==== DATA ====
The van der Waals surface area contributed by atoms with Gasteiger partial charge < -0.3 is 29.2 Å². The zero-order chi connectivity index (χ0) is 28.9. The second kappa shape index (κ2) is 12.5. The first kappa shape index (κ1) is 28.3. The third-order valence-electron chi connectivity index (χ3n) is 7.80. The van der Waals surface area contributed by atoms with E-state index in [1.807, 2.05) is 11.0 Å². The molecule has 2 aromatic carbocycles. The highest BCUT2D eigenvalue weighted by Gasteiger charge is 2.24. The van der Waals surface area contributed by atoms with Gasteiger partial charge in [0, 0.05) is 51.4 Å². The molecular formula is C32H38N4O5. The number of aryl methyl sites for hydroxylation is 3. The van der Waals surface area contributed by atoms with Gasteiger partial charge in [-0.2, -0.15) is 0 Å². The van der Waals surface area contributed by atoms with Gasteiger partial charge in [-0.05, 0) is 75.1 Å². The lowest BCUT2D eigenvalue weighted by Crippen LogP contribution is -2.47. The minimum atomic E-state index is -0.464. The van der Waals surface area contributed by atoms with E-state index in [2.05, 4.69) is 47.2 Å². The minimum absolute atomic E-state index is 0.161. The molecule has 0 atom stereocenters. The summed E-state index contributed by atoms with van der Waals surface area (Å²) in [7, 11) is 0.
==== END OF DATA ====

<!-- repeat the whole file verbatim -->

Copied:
The van der Waals surface area contributed by atoms with Gasteiger partial charge < -0.3 is 29.2 Å². The zero-order chi connectivity index (χ0) is 28.9. The second kappa shape index (κ2) is 12.5. The first kappa shape index (κ1) is 28.3. The third-order valence-electron chi connectivity index (χ3n) is 7.80. The van der Waals surface area contributed by atoms with E-state index in [1.807, 2.05) is 11.0 Å². The molecule has 2 aromatic carbocycles. The highest BCUT2D eigenvalue weighted by Gasteiger charge is 2.24. The van der Waals surface area contributed by atoms with Gasteiger partial charge in [0, 0.05) is 51.4 Å². The molecular formula is C32H38N4O5. The number of aryl methyl sites for hydroxylation is 3. The van der Waals surface area contributed by atoms with Gasteiger partial charge in [-0.2, -0.15) is 0 Å². The van der Waals surface area contributed by atoms with Gasteiger partial charge in [-0.05, 0) is 75.1 Å². The lowest BCUT2D eigenvalue weighted by Crippen LogP contribution is -2.47. The minimum atomic E-state index is -0.464. The van der Waals surface area contributed by atoms with E-state index in [2.05, 4.69) is 47.2 Å². The minimum absolute atomic E-state index is 0.161. The molecule has 0 atom stereocenters. The summed E-state index contributed by atoms with van der Waals surface area (Å²) in [7, 11) is 0.